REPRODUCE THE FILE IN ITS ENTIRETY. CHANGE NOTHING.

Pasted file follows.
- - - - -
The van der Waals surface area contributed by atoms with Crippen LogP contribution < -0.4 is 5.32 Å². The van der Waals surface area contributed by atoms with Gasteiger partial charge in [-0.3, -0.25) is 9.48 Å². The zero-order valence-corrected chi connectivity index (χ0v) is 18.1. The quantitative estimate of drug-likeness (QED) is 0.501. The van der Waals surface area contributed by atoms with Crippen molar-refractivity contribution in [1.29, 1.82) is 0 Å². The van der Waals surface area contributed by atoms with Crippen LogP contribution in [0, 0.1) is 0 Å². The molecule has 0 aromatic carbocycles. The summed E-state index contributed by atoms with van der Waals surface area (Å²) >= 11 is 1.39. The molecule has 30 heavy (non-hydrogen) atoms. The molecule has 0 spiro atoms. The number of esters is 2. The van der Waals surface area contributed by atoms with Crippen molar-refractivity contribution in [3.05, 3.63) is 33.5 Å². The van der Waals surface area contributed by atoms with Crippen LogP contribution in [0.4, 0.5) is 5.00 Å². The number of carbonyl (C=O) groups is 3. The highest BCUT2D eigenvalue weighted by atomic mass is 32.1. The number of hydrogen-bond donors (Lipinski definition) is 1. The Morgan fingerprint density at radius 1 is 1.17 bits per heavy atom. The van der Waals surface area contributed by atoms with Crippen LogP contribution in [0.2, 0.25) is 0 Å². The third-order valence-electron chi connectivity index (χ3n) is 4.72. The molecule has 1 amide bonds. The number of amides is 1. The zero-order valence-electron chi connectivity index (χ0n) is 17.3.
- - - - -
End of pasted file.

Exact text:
The van der Waals surface area contributed by atoms with Crippen LogP contribution < -0.4 is 5.32 Å². The van der Waals surface area contributed by atoms with Gasteiger partial charge in [-0.3, -0.25) is 9.48 Å². The zero-order valence-corrected chi connectivity index (χ0v) is 18.1. The quantitative estimate of drug-likeness (QED) is 0.501. The van der Waals surface area contributed by atoms with Crippen molar-refractivity contribution in [1.29, 1.82) is 0 Å². The van der Waals surface area contributed by atoms with Crippen LogP contribution in [0, 0.1) is 0 Å². The molecule has 0 aromatic carbocycles. The summed E-state index contributed by atoms with van der Waals surface area (Å²) >= 11 is 1.39. The molecule has 30 heavy (non-hydrogen) atoms. The molecule has 0 spiro atoms. The number of esters is 2. The van der Waals surface area contributed by atoms with Crippen molar-refractivity contribution in [3.05, 3.63) is 33.5 Å². The van der Waals surface area contributed by atoms with Crippen LogP contribution in [0.4, 0.5) is 5.00 Å². The number of carbonyl (C=O) groups is 3. The highest BCUT2D eigenvalue weighted by atomic mass is 32.1. The number of hydrogen-bond donors (Lipinski definition) is 1. The Morgan fingerprint density at radius 1 is 1.17 bits per heavy atom. The van der Waals surface area contributed by atoms with Crippen LogP contribution in [0.2, 0.25) is 0 Å². The third-order valence-electron chi connectivity index (χ3n) is 4.72. The molecule has 1 amide bonds. The number of amides is 1. The zero-order valence-electron chi connectivity index (χ0n) is 17.3.